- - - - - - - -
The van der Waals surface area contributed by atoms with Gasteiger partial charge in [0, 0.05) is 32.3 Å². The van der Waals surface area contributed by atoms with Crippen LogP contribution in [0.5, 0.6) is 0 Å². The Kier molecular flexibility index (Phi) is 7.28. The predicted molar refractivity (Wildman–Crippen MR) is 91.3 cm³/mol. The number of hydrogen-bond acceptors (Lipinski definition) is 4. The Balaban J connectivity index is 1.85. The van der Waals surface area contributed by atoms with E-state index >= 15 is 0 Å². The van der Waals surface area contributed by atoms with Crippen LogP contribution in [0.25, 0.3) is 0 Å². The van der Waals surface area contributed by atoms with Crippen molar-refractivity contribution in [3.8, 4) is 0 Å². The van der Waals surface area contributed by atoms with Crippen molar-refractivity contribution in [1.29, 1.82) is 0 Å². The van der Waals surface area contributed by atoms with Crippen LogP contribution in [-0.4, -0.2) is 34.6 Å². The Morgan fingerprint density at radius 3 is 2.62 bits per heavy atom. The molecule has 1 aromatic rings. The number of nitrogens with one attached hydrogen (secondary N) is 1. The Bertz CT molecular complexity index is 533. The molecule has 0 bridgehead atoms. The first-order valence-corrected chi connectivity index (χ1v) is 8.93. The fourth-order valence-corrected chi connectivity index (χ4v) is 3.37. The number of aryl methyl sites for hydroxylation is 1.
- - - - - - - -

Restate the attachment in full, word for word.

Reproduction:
The van der Waals surface area contributed by atoms with Gasteiger partial charge in [0, 0.05) is 32.3 Å². The van der Waals surface area contributed by atoms with Crippen LogP contribution in [0.5, 0.6) is 0 Å². The Kier molecular flexibility index (Phi) is 7.28. The predicted molar refractivity (Wildman–Crippen MR) is 91.3 cm³/mol. The number of hydrogen-bond acceptors (Lipinski definition) is 4. The Balaban J connectivity index is 1.85. The van der Waals surface area contributed by atoms with E-state index >= 15 is 0 Å². The van der Waals surface area contributed by atoms with Crippen LogP contribution in [0.25, 0.3) is 0 Å². The van der Waals surface area contributed by atoms with Crippen molar-refractivity contribution in [3.8, 4) is 0 Å². The van der Waals surface area contributed by atoms with Crippen molar-refractivity contribution in [1.29, 1.82) is 0 Å². The van der Waals surface area contributed by atoms with Crippen LogP contribution in [-0.4, -0.2) is 34.6 Å². The Morgan fingerprint density at radius 3 is 2.62 bits per heavy atom. The molecule has 1 aromatic rings. The number of nitrogens with one attached hydrogen (secondary N) is 1. The Bertz CT molecular complexity index is 533. The molecule has 0 bridgehead atoms. The first-order valence-corrected chi connectivity index (χ1v) is 8.93. The fourth-order valence-corrected chi connectivity index (χ4v) is 3.37. The number of aryl methyl sites for hydroxylation is 1.